It’s called the “bunch of guys theory,” and it’s what we show in “Four Lions.” The dynamics of a small group of blokes who are forming a rather intense plan. Wherever it is, you will find funny stories, including about intelligence operations and how screwy they can get. It’s all there, so you might as well deal with it.
(Four Lions: Chris Morris’ Jiha-Ha-Had Movie, from Boing Boing net)
I think, as men, we’ve all felt the call of the Bunch of Guys Theory. Even if it’s just trying to play something like Halo or Left 4 Dead with your mates. You cannot turn off the switch in our heads that makes us want to show off and take some sort of lead. Call it some atavistic throwback to hairy man being a pack hunter, or the usual alpha male bullshit. Hell, there can be pissing contests just to see who can try and be the biggest team player, never mind the who’s-in-charge arguments, or the who-can-save-the-day moments.
Can’t help but wonder if it’s part of that throwback that causes men to be drawn to that big-bollocks action movie gobshite, or if saturation in that kind of stuff is what further drives us to feel that way. Either way, I’m a bit of a fucking sucker for it. Hate to admit it, but it’s true.
It was worse in my teenage years. Everything had to have this dynamic, like a sitcom or a action movie. Everyone had a role to play. I still feel yearnings for it. Everything has to work out to a Hollywood finish, with everyone playing their part. But, this is not the place to discuss my need for Conan-esque glory and the role of the modern video game in working that off (thank you, BioWare!). All that really needs to be pointed to here is the instinct, oft preyed on by Hollywood, to be the star of your own personal movie epic, where you are the big hero and one crowning moment of awesome washes away all the sins of a life spent being mundane.
David: This probably runs parallel to the “gear queer” psychology that William Gibson riffed on in Zero History – the way that non military men fetishise military paraphernalia, wrapping themselves in imitation outfits in the hope that doing so will make them Real Men, maybe even heroes.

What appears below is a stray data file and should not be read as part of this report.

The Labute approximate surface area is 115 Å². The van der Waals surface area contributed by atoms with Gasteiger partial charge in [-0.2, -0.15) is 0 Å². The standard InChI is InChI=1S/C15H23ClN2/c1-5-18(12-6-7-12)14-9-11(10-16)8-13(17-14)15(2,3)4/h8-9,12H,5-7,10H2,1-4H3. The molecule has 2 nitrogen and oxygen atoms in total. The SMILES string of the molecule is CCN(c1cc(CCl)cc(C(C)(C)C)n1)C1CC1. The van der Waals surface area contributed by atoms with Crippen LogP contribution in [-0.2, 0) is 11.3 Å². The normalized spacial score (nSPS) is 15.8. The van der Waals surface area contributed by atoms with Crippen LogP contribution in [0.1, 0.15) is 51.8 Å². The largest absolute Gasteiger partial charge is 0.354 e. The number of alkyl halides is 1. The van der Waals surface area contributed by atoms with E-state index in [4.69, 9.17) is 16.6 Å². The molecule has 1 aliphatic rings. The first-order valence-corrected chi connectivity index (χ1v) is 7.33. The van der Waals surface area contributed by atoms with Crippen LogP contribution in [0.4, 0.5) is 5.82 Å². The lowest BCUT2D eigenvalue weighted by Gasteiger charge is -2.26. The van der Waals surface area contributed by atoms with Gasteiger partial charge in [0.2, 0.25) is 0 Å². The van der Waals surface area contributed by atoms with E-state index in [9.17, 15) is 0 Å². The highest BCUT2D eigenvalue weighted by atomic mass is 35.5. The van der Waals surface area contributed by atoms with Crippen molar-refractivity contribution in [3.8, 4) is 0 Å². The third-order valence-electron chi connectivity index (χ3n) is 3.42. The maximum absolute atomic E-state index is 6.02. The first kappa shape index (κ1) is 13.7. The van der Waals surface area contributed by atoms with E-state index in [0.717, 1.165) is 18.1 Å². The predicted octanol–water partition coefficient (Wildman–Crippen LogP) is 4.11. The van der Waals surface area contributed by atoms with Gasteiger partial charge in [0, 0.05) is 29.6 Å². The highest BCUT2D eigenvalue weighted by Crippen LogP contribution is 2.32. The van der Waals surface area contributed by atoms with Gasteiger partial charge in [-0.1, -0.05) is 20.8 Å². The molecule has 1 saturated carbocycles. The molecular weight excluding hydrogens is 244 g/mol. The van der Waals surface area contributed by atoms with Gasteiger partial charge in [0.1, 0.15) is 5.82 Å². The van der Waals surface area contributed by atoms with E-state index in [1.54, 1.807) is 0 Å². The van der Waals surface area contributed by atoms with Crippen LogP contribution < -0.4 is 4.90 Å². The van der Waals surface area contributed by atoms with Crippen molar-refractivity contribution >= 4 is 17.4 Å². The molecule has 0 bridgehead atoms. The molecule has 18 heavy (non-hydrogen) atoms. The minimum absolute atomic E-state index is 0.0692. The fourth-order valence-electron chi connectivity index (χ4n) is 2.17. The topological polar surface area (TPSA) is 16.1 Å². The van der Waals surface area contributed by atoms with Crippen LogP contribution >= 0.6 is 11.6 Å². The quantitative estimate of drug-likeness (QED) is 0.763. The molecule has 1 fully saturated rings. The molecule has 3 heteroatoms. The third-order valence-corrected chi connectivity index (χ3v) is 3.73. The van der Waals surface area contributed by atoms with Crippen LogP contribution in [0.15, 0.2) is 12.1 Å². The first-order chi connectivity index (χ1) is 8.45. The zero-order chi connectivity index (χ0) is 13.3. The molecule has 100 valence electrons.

The characters in Four Lions don’t go too heavy on gear queer trappings, but when they’re in that training camp, and the first drone buzzes into view… well, let’s just say that Omar’s cack-handed attempts to sound like he knows what he’s talking about (“What is that, about 2,000 feet?”) are definitely examples of the same sort of delusional thinking.
Scott: Seriously, though. That bit is exactly like me trying to help my older brother do anything around the house.
With that in mind, it’s not hard to feel sorry for this bunch of muppets. Oh, God, wait, no, we can’t! We can’t allow ourselves to think of these people as human! They must be demonised and held up as hysterical examples of how this sub-culture of mentalists are the vanguard of a seemingly alien menace who live on this planet and don’t share our values!
Kidding aside, it’s not that “people like this” haven’t committed horrors, it’s just that you don’t have to go far to find “people like this” anywhere, under any banner. The very worst thing you can say about this movie is that it can make you sympathetic enough to these guys to almost cheer them on to some kind of half-assed victory.
David: Yeah, what I love about Four Lions is that it uses the stupid, boyishness of the main characters to undo a lot of the Othering that surrounds jihadi terrorists. The idiotic impulses you’ve been discussing might not be universally male, but they’re definitely not limited to any one ethnic or religious background.